Luke 13:1-9 – “The Problem of Evil”

Twenty three years ago, I got engaged to the most wonderful woman I had ever known.  I felt blessed.  But then just two months later, the school bus I was driving was hit by a van running a red light.  This accident left my back and my wrist permanently damaged.  I was in therapy for months, finishing just mere weeks before the wedding.  Then just a few months after the wedding, I was diagnosed with a degenerative disease.  And over the years, as I have struggled with my injuries and the slow painful erosion of my physical capabilities, I have come back again and again to the same question.  Why Me?

We’ve all asked God this question in one way or another.  Why do bad things happen to good people?  Typically we ask this question one of two ways.  When we look at ourselves, we tend to ask, God, how could you do this to me?  Don’t you love me?  When we look at others, we tend to ask, God, what was wrong with them that made them deserving of this punishment?  Now as much as I was struggling with why God would inflict me with the pain and suffering He had, what was even more painful was the moments when well-meaning, pious, God fearing people would come up to me and tell me in love that if I just searched my heart for the sin that was getting in the way of my faith; if I could only trust God rightly and reject sin in my heart, God would of course heal me of my infirmity.  That the pain I suffered was God’s correction for the sin in my heart.  There were times, I felt like rejecting God all together.  How could I love; how could I trust; how could I believe in a God that could do this to me?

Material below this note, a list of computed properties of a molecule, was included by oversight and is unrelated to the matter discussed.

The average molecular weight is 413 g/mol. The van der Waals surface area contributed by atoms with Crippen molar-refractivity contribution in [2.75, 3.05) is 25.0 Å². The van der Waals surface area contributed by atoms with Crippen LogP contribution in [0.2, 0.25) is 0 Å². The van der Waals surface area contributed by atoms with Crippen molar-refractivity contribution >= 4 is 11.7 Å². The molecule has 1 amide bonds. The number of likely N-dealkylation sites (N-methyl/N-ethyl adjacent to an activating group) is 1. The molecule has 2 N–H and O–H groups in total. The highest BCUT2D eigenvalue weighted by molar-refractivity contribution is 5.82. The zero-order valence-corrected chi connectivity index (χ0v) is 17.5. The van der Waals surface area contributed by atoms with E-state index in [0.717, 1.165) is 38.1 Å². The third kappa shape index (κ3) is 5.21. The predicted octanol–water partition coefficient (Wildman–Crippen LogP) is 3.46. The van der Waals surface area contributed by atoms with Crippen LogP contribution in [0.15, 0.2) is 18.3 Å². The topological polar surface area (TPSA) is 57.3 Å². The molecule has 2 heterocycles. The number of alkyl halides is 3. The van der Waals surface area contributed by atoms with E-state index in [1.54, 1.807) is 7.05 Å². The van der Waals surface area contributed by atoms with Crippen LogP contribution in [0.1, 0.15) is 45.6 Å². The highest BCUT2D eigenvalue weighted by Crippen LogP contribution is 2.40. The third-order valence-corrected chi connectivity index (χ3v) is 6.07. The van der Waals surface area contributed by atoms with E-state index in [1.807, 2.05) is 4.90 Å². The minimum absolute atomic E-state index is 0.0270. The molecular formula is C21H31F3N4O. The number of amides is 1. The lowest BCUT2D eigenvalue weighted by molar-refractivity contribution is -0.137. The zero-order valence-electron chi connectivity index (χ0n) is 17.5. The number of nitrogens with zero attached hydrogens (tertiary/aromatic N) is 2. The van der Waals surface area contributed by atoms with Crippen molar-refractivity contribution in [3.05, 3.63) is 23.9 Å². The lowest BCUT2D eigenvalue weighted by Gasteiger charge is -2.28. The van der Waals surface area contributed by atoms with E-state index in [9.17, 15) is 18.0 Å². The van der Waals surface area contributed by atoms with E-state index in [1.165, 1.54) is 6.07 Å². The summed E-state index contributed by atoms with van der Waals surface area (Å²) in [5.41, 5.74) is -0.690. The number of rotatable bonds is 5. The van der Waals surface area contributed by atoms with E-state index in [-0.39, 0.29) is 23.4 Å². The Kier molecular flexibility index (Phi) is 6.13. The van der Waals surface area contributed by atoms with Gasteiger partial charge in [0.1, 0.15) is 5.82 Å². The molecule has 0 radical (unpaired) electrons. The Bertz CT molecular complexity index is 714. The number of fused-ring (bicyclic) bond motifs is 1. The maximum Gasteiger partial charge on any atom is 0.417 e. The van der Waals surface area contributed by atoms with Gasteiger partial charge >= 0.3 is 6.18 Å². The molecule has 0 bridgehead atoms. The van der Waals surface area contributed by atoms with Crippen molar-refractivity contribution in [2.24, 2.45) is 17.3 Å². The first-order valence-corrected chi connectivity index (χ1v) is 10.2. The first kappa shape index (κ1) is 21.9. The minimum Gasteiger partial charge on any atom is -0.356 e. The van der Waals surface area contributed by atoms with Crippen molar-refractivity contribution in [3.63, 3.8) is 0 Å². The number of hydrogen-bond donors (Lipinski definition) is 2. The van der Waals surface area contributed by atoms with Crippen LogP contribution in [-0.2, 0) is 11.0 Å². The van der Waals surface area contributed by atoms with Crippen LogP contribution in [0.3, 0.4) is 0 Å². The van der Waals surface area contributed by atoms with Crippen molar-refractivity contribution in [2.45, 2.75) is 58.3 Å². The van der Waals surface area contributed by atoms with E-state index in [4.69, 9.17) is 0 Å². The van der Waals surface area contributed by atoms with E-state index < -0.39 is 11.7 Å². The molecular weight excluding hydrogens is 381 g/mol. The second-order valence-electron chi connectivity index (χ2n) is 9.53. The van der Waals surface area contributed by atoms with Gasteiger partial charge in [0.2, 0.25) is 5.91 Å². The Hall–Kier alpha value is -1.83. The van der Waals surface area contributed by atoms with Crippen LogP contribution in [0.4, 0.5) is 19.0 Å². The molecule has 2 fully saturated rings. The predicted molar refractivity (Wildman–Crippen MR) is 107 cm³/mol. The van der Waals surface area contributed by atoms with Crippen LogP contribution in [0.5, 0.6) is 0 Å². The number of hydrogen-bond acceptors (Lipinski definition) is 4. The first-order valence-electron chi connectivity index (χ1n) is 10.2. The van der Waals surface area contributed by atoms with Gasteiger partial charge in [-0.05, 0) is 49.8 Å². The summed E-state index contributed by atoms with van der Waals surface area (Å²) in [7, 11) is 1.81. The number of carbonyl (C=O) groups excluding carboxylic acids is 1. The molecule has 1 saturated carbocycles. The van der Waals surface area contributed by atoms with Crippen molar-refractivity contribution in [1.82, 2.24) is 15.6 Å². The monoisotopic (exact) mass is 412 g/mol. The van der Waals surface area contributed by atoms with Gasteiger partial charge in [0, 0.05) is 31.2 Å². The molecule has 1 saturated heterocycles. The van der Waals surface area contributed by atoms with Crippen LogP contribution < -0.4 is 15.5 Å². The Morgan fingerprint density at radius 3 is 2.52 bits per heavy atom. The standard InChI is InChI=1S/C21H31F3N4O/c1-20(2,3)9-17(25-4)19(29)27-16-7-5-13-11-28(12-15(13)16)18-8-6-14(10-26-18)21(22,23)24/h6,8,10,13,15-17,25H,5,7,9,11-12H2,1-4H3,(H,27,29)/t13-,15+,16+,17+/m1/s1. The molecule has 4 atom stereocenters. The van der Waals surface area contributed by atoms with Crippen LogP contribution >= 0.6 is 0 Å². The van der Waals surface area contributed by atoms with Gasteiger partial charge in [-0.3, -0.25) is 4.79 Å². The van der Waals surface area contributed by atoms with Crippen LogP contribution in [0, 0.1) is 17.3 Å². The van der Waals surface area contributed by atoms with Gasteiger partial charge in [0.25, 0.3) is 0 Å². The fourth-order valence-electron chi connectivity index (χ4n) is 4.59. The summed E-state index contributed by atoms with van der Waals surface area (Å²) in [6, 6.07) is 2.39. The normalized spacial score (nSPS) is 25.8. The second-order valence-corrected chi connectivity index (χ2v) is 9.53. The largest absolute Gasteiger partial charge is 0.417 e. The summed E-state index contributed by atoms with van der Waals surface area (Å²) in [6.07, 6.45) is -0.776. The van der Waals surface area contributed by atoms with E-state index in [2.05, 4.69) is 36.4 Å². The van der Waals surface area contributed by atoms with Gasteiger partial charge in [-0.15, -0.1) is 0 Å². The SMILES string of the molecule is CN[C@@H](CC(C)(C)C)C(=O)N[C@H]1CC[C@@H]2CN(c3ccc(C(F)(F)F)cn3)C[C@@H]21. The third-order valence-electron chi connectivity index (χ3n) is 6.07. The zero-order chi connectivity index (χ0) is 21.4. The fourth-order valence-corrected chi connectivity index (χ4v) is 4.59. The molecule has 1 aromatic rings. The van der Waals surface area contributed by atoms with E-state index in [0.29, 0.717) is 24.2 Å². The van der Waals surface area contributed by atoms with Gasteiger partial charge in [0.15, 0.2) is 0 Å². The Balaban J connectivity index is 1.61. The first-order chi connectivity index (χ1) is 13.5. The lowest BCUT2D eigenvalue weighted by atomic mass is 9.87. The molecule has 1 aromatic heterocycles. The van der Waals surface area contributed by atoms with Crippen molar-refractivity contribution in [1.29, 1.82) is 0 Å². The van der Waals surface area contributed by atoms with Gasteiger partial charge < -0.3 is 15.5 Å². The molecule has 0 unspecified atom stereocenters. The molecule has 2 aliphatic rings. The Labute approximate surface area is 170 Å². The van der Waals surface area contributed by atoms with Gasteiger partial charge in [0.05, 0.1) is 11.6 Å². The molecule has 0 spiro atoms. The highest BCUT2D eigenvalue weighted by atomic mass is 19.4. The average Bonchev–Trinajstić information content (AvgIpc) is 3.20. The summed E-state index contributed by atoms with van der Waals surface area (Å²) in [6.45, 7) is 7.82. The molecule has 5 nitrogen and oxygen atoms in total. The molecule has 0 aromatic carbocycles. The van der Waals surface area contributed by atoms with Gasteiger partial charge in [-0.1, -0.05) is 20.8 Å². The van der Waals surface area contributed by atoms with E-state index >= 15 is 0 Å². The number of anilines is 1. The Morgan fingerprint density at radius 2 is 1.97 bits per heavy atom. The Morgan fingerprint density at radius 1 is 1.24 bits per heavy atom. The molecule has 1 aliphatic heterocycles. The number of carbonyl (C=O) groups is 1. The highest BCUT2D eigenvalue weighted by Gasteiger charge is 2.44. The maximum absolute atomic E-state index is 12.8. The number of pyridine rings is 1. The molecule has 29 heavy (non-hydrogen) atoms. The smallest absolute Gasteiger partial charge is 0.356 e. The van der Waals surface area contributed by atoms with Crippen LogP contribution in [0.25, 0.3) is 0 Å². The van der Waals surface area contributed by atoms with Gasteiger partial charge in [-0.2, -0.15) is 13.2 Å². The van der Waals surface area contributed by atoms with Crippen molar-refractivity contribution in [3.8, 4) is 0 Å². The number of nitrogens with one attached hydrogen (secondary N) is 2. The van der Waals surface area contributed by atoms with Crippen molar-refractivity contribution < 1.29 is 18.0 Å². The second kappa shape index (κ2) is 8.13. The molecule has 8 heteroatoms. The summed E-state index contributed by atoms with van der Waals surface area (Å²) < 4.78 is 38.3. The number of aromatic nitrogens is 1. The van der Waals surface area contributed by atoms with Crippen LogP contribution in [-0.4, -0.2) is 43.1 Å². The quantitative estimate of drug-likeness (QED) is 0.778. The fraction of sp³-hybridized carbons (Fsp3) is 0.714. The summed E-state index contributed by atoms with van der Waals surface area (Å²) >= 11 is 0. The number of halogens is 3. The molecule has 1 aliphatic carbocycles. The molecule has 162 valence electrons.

What I’m talking about here, is what philosophers call the Problem of Evil.  If God is real, then He must be all powerful and purely good.  But there is evil in the world.  Now if God is purely good and there is evil in the world, then God cannot be all powerful; and if He is all powerful and yet there is evil in the world, then God cannot be purely good.  The problem of evil is the favored proof among atheists today when arguing that God cannot exist.  But the problem with the Problem of Evil is a misunderstanding of terms.  What is evil?  You see, there is a Problem of Evil, but it is not a problem for God, it is a problem for us.  When we think of what evil is, we understand it in relation to ourselves.  We see ourselves as the measure of good and evil.  We determine what is and isn’t evil based upon how it affects us.  But that is not an adequate measure of what evil is.  When the relation of actions to us becomes the measure of evil, evil becomes subjective.  What is evil to me may not be evil to you.  What is evil today may not be evil tomorrow.  If there is in truth any reality to evil, we cannot be the measure of it.  True evil can only have one measure, God Himself.  Whatever is in keeping with God’s loving will is good, for God is purely good.  And whatever stands opposed to or at odds with God’s loving will as purely good is by definition evil.  So is there a Problem of Evil?  Yes!  Evil exists here and only here in our hearts.  It is called sin.  And this evil (or sin) is the fundamental problem with human existence.